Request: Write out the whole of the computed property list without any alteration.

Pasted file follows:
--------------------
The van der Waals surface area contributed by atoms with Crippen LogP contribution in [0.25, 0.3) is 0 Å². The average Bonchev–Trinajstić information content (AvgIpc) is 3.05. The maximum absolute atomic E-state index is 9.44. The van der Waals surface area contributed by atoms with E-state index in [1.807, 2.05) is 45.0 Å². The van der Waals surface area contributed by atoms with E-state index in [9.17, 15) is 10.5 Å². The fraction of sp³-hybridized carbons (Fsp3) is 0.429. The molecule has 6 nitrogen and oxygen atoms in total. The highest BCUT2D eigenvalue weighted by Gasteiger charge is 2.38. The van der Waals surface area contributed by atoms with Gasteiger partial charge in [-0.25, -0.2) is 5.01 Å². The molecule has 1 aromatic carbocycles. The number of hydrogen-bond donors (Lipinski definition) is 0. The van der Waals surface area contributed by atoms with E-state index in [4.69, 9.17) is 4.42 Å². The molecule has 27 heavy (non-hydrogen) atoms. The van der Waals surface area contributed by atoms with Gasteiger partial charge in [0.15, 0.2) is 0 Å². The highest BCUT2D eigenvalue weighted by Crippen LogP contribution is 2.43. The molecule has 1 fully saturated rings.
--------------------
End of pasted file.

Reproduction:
The van der Waals surface area contributed by atoms with Crippen LogP contribution in [0.25, 0.3) is 0 Å². The average Bonchev–Trinajstić information content (AvgIpc) is 3.05. The maximum absolute atomic E-state index is 9.44. The van der Waals surface area contributed by atoms with E-state index in [1.807, 2.05) is 45.0 Å². The van der Waals surface area contributed by atoms with E-state index in [9.17, 15) is 10.5 Å². The fraction of sp³-hybridized carbons (Fsp3) is 0.429. The molecule has 6 nitrogen and oxygen atoms in total. The highest BCUT2D eigenvalue weighted by Gasteiger charge is 2.38. The van der Waals surface area contributed by atoms with Gasteiger partial charge in [-0.25, -0.2) is 5.01 Å². The molecule has 1 aromatic carbocycles. The number of hydrogen-bond donors (Lipinski definition) is 0. The van der Waals surface area contributed by atoms with E-state index in [4.69, 9.17) is 4.42 Å². The molecule has 27 heavy (non-hydrogen) atoms. The van der Waals surface area contributed by atoms with Gasteiger partial charge in [0.15, 0.2) is 0 Å². The highest BCUT2D eigenvalue weighted by Crippen LogP contribution is 2.43. The molecule has 1 fully saturated rings.